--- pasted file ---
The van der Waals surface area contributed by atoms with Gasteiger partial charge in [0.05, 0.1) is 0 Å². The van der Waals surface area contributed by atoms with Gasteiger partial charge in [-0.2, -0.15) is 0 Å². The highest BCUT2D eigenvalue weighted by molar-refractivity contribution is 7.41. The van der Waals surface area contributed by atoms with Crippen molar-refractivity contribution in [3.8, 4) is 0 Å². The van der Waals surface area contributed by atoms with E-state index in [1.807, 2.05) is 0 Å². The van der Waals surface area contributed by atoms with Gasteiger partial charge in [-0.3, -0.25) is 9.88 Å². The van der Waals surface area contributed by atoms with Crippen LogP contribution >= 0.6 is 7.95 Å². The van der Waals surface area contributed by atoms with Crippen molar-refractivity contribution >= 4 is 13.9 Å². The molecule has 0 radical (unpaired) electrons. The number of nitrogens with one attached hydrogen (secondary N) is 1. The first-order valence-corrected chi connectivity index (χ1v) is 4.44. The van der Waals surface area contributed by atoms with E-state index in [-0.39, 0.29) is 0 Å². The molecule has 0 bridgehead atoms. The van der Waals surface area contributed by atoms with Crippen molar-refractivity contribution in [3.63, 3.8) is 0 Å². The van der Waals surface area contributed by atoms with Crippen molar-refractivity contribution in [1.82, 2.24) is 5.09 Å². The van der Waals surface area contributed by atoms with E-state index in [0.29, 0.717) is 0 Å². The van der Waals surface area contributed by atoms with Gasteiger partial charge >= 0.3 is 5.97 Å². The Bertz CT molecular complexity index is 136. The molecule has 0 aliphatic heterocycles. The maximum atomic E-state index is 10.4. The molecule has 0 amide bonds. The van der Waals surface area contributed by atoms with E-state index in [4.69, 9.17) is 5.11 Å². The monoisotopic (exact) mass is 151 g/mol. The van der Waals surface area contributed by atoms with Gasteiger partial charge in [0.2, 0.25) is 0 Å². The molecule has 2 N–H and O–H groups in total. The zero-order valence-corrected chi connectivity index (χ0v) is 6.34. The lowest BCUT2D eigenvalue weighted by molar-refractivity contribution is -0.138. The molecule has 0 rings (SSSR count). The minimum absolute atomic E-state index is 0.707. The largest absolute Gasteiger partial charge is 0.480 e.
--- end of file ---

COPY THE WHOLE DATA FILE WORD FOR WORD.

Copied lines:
The van der Waals surface area contributed by atoms with Gasteiger partial charge in [0.05, 0.1) is 0 Å². The van der Waals surface area contributed by atoms with Gasteiger partial charge in [-0.2, -0.15) is 0 Å². The highest BCUT2D eigenvalue weighted by molar-refractivity contribution is 7.41. The van der Waals surface area contributed by atoms with Crippen molar-refractivity contribution in [3.8, 4) is 0 Å². The van der Waals surface area contributed by atoms with E-state index in [1.807, 2.05) is 0 Å². The van der Waals surface area contributed by atoms with Gasteiger partial charge in [-0.3, -0.25) is 9.88 Å². The van der Waals surface area contributed by atoms with Crippen LogP contribution >= 0.6 is 7.95 Å². The van der Waals surface area contributed by atoms with Crippen molar-refractivity contribution >= 4 is 13.9 Å². The molecule has 0 radical (unpaired) electrons. The number of nitrogens with one attached hydrogen (secondary N) is 1. The first-order valence-corrected chi connectivity index (χ1v) is 4.44. The van der Waals surface area contributed by atoms with E-state index in [-0.39, 0.29) is 0 Å². The molecule has 0 bridgehead atoms. The van der Waals surface area contributed by atoms with Crippen molar-refractivity contribution in [3.63, 3.8) is 0 Å². The van der Waals surface area contributed by atoms with Crippen molar-refractivity contribution in [1.82, 2.24) is 5.09 Å². The van der Waals surface area contributed by atoms with E-state index in [0.29, 0.717) is 0 Å². The van der Waals surface area contributed by atoms with Gasteiger partial charge >= 0.3 is 5.97 Å². The Bertz CT molecular complexity index is 136. The molecule has 0 aliphatic heterocycles. The maximum atomic E-state index is 10.4. The molecule has 0 amide bonds. The van der Waals surface area contributed by atoms with E-state index in [4.69, 9.17) is 5.11 Å². The monoisotopic (exact) mass is 151 g/mol. The van der Waals surface area contributed by atoms with Gasteiger partial charge in [0.2, 0.25) is 0 Å². The molecule has 2 N–H and O–H groups in total. The zero-order valence-corrected chi connectivity index (χ0v) is 6.34. The lowest BCUT2D eigenvalue weighted by molar-refractivity contribution is -0.138. The molecule has 0 rings (SSSR count). The minimum absolute atomic E-state index is 0.707. The largest absolute Gasteiger partial charge is 0.480 e.